TeeSpring story has all the flavors of hope, persistent trials, rejections, retirals, and the much-longed-for success (and then some). The company started as an on-demand merchandise supply platform in 2012, with a crowdfunding event forming the premise. When a famous bar near the college of the company’s founders, Walker Williams and Evan Stites-Clayton, was closing, they crowdfunded T-shirts as merchandise.
With the success of this small-scale event, the idea to expand it on a larger scale and with more conscious efforts seemed doable to the duo. With other people liking their concept, the founders decided to participate in the Y Combinator startup accelerator program, which contributed significantly to their rapid growth in the future.
The Initial Tough Times
Teespring stood out with the brainwork and efforts of many people who pitched in design ideas, and while there was a sufficient amount of creative thinking, the operations part soon became a challenge. Lack of production facilities, complex logistics, and a hefty price tag on merchandise led to people shying away from the brand. Most of their printing vendors were not prepared for the bulk orders or had no know-how of quality and control methods in the production process. So, within three years of inception, the company was in trouble.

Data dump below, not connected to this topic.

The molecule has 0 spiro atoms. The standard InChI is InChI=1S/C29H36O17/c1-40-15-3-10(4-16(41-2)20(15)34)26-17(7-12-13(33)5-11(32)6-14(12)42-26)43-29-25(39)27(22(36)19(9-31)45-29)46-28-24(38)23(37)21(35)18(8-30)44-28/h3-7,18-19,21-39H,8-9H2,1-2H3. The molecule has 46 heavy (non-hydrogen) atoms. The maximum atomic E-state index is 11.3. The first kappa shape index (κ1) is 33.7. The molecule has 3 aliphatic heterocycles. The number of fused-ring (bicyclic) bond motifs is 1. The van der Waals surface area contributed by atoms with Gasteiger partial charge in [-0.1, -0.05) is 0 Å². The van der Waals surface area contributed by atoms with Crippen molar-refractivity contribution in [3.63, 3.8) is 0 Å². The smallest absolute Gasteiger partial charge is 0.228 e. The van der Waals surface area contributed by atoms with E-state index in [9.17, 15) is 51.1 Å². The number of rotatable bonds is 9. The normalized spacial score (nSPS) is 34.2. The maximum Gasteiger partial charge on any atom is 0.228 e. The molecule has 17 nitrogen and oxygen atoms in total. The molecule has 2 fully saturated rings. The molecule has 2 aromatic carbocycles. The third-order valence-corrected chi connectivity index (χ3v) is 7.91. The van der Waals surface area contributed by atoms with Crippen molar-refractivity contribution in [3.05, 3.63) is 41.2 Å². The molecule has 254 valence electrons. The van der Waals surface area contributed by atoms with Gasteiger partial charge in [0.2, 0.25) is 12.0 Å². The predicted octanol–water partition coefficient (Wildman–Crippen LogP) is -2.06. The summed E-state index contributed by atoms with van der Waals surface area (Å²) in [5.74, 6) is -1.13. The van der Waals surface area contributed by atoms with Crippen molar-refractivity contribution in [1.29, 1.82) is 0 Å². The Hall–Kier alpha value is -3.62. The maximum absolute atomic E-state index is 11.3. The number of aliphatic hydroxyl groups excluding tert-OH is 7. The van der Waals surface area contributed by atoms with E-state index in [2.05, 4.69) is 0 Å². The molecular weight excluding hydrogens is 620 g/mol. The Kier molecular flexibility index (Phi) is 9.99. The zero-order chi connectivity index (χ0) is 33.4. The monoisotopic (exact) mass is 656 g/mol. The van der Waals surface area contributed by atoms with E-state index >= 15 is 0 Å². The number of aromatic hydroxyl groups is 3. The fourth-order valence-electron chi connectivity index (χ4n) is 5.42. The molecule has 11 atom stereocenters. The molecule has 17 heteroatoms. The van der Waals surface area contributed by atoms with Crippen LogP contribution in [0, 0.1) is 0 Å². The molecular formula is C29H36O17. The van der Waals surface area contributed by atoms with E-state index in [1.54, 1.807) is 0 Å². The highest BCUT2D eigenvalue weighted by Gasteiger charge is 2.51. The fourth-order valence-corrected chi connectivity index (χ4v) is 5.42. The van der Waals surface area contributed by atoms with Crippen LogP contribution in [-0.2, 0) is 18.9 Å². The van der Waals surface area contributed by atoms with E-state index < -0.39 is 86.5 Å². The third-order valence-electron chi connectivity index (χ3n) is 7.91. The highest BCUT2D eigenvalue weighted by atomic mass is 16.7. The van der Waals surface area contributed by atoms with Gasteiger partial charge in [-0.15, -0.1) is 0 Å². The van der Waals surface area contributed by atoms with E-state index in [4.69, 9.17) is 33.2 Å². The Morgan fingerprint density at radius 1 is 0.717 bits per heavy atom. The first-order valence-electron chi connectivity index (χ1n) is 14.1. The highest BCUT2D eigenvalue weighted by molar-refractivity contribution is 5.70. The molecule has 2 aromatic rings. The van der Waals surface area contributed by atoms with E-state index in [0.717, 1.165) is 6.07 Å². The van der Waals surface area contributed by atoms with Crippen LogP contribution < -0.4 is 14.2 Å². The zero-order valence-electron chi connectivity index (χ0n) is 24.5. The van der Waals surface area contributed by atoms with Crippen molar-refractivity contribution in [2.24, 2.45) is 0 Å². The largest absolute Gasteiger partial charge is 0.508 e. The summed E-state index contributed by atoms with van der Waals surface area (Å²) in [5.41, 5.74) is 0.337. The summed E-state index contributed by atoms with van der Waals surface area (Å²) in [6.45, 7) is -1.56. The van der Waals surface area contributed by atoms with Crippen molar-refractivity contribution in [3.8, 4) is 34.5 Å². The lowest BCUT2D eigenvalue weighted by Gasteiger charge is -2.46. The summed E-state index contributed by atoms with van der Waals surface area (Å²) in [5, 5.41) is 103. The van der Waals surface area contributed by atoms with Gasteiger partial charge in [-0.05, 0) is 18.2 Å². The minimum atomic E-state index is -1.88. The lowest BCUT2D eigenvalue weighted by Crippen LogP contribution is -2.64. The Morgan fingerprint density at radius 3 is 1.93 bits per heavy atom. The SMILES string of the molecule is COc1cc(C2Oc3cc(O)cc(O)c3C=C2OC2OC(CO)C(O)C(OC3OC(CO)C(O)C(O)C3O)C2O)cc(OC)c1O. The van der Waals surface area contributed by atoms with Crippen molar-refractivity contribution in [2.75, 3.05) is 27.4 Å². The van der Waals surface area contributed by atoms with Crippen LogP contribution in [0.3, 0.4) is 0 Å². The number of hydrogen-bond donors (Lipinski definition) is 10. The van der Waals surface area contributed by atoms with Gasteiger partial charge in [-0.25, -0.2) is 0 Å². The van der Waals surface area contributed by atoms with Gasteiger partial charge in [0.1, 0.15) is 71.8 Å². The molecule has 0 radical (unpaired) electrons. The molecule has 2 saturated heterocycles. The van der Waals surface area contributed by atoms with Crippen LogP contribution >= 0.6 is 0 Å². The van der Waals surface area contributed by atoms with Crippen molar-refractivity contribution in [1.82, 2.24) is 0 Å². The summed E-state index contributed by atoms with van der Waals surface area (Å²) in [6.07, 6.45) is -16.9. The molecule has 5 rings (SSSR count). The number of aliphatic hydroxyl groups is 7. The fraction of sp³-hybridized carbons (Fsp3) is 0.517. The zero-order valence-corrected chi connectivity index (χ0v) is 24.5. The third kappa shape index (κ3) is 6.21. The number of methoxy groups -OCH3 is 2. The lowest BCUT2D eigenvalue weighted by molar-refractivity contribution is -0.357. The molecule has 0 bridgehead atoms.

Main problems faced by TeeSpring were:
- Poor leadership led to a sizeable managerial restructuring
- Too much dependence on Facebook ads hit back the company profits as the promise of delivery was yet to be fulfilled.
- Downfall in valuation, from a whopping $650 million to a meager $11 million.
- Having a limited number of sellers caused more delivery failures, high production costs, and customer dissatisfaction.
Making a Comeback
By their third year in business, TeeSpring had already caused a substantial burn in their finances. They decided to restructure and focus their marketing efforts on more relevant promotional platforms. This meant shifting from Facebook to Youtube, Instagram, and even TikTok later on.
The changes started in 2017, starting with Boosted Network suites, YouTube influencer marketing, and the correction of controversial design ideas prevalent in the platform. The company began to sell not just T-shirts but hundreds of other merch. With the changes, creators started to use the platform to showcase their designs, tell their stories, and, most of all, market their merchandise. There was no need for large-scale external marketing, and Teespring only needed to concentrate on providing efficient dropshipping. As traffic increased, the company also started earning through ads space that it sold to its users to promote customer products. Its business model is called growth hacking in technical terms.
TeeSpring to Spring (Spri.ng) Rebrand
In 2021, TeeSpring took the dramatic step of rebranding their entire business to be more of a creator merchandise marketplace, even changing their name from TeeSpring to Spring (www.spri.ng) . Many of their original features remained, but the company shifted their user focus to creators or influencers in social media platforms such as Youtube, Twitch, Instagram, and TikTok. The rebrand also included additional features and merchandise, catering to a more creatively dynamic, popular, and premium space.